The bottom line is that the potential for China’s investment globalization is vast, and flows both into and out of China could increase by trillions of dollars in the years ahead, but all this is contingent on policy reforms. The world needs to be sure of China-OECD systemic compatibility, and that is presently diminishing rather than coming together.  That vast potential is also contingent on Beijing demonstrating that it can control the epidemic spread of diseases and pathogens like coronavirus, by dealing with the lax conditions that gave rise to the new virus in the first place, and by accepting the liberalization and freedom of speech necessary to permit recognition earlier. These are deeply political, social steps forward that will not be easy for a Communist Party that celebrates orthodoxy and control.


IDEAS. Derailment of the globalization trend of the past five decades could have the biggest impact on China in the realm of ideas. This channel of activity is trickier to quantify than trade or investment. The flow of ideas includes China’s ability to export and shape technology platforms like its regimes for leading companies in 5G telecommunications systems. It includes the free exchange and interaction of academic researchers and laboratories. And it includes attitudes toward embracing the Chinese political model and ideas about the acceptable levels of debt and political repression during the economic development process.

Until recently, China’s growing global presence in each of these areas was seen almost as an inevitability.  Chinese firms were permitted to invest, license and operate with tremendous freedom and enthusiasm in industries at the forefront of innovation and technological development (such as the American information and communications technology sector).  This permissive environment amplified the uptake of Chinese standards worldwide, and led to a tremendous amount of knowledge exchange.

Deglobalization, whether driven by nativistic campaigns rolled out by Beijing at home or by hawkish mistrust of the consequences of embracing Chinese technologies and ideas abroad will greatly reduce China’s productivity.  Our 2016 research argued that a major portion of China’s innovative potential derived from partnership with foreign technology companies. While China’s indigenous innovation policies catch up to some degree, they cannot replace the value of open interaction with research activities around the world, and that collaboration is now being heavily policed not just by Washington but by Brussels and by most advanced-economy capitals. Intellectual property problems of the first order have heightened scrutiny of Beijing. Restoring the flow of knowledge and ideas is critical to China, and to the rest of the world: the coronavirus in many ways reminds us of that.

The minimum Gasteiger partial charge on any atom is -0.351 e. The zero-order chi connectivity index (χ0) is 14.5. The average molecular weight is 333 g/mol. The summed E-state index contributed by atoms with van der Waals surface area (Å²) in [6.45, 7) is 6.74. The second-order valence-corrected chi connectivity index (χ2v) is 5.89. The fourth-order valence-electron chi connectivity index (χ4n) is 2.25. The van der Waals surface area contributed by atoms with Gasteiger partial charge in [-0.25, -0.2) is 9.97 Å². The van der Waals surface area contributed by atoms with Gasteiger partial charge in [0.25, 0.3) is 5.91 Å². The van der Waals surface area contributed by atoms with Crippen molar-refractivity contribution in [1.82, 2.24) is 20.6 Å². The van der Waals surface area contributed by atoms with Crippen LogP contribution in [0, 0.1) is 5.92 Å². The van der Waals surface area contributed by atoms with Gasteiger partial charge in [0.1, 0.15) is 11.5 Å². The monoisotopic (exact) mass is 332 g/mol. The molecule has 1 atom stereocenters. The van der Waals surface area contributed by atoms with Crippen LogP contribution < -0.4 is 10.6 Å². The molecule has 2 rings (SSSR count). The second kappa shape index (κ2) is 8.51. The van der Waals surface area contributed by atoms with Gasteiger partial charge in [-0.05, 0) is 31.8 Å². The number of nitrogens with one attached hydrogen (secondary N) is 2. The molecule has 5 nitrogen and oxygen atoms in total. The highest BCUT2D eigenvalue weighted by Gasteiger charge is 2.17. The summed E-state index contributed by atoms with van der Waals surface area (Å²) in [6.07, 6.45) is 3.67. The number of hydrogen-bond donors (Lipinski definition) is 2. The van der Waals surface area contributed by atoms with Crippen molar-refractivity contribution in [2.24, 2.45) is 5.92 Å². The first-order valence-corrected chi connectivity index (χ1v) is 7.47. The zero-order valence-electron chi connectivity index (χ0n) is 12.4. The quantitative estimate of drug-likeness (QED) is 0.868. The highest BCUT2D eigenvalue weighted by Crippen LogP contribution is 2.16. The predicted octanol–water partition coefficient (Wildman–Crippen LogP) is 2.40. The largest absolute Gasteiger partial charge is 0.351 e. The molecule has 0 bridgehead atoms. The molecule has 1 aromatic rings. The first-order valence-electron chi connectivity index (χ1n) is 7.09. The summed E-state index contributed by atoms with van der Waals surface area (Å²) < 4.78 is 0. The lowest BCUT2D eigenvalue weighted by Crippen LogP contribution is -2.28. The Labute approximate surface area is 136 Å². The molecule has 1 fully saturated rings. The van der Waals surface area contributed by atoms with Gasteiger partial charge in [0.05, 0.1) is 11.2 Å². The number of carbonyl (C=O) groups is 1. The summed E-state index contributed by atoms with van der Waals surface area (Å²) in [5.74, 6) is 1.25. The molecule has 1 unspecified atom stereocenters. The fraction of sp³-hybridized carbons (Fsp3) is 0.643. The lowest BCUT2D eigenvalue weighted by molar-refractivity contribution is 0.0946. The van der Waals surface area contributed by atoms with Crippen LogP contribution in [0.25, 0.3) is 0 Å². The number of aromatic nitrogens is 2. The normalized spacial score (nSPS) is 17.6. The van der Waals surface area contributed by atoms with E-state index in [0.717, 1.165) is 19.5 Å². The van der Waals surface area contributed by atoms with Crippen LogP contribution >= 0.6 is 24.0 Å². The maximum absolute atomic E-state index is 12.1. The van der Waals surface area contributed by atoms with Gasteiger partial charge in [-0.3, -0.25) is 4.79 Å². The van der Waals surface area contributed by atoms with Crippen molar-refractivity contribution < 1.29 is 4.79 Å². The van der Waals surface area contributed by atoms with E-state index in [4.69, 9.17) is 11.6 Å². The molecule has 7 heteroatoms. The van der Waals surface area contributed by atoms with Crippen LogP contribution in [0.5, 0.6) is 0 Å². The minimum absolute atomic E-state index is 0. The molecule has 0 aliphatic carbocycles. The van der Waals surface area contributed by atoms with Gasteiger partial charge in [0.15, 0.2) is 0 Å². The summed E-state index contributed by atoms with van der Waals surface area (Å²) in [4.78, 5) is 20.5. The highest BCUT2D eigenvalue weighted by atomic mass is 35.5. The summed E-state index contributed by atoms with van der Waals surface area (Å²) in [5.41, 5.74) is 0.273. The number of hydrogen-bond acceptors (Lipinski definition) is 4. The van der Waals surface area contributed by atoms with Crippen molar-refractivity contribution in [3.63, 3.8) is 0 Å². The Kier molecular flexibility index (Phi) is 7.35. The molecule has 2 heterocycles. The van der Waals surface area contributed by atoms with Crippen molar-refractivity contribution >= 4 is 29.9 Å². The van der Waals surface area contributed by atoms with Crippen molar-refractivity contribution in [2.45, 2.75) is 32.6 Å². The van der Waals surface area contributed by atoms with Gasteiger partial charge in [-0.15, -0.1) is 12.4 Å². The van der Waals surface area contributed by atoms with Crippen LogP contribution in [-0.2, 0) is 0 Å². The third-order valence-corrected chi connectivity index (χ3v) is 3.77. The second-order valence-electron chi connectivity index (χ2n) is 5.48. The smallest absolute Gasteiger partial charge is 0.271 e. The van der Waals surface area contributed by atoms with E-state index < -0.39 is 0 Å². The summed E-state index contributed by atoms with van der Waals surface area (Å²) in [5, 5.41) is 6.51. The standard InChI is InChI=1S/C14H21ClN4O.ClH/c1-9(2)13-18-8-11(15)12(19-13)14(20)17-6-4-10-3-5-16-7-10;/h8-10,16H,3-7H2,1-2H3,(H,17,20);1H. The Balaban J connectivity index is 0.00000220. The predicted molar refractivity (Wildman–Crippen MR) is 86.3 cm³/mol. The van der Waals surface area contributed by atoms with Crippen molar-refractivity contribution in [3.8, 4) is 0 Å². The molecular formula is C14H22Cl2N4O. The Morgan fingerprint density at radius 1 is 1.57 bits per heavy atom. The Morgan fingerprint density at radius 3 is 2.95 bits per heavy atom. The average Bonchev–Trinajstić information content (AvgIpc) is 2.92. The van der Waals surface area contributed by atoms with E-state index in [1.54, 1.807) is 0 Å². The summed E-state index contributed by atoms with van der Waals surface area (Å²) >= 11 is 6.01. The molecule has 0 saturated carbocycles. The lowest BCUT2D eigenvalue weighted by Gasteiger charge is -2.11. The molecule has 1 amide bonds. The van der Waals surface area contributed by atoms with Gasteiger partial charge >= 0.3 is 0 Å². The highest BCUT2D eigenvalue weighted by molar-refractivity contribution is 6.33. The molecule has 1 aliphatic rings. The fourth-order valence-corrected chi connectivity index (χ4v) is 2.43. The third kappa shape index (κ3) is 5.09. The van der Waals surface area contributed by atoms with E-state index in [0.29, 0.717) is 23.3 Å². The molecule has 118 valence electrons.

PEOPLE. Finally, the implications of deglobalization for China should be considered through the lens of people flows as well, which is something that little analysis has to date tallied. The increasingly free movement of citizens between China and the world has brought tremendous economic benefits over recent decades, both for China and the world. Tourism flows in both directions have generated hundreds of billions of dollars in new economic activity. China’s Academy of Social Science estimates that tens of millions of its citizens are working around the world in sectors such as engineering and construction services, and in manufacturing as well (in Prato, for instance). This has become a major formal and informal avenue for wealth creation for lower-skilled Chinese workers. Upwards of half a million post-secondary students from China are studying outside the country, both a boon to host-nation services exports and to China’s human capital formation. Often overlapping the education vector is the presence of Chinese researchers in R&D laboratories around the world, where they play a key role manning the front lines of commercial science in many fields.


CONCLUSIONS. Deglobalization is not just a theory or possibility, but a reality today. The pace of economic integration between China and the world has stalled and in some cases reversed. The spread of Covid-19 is a tragic unanticipated short-term amplifier of the decoupling which was already afoot. Eventually, the virus will subside and be mitigated with better containment practices and perhaps a vaccine.  But the authoritarian lean in today’s China will remain thereafter. While often driven by those internal Chinese challenges and tendencies over the past decade, action to more intensely regulate the free flow of activity with China is evident not just in the United States but in most other economies.  On the one hand, a stock-taking of permissive attitudes was to be expected as China grew into a more formidable economic competitor.  On the other hand, much of the push back is not rooted in market competitiveness but in state-interventions or policy problems on the Chinese side, and these raise much less tractable concerns.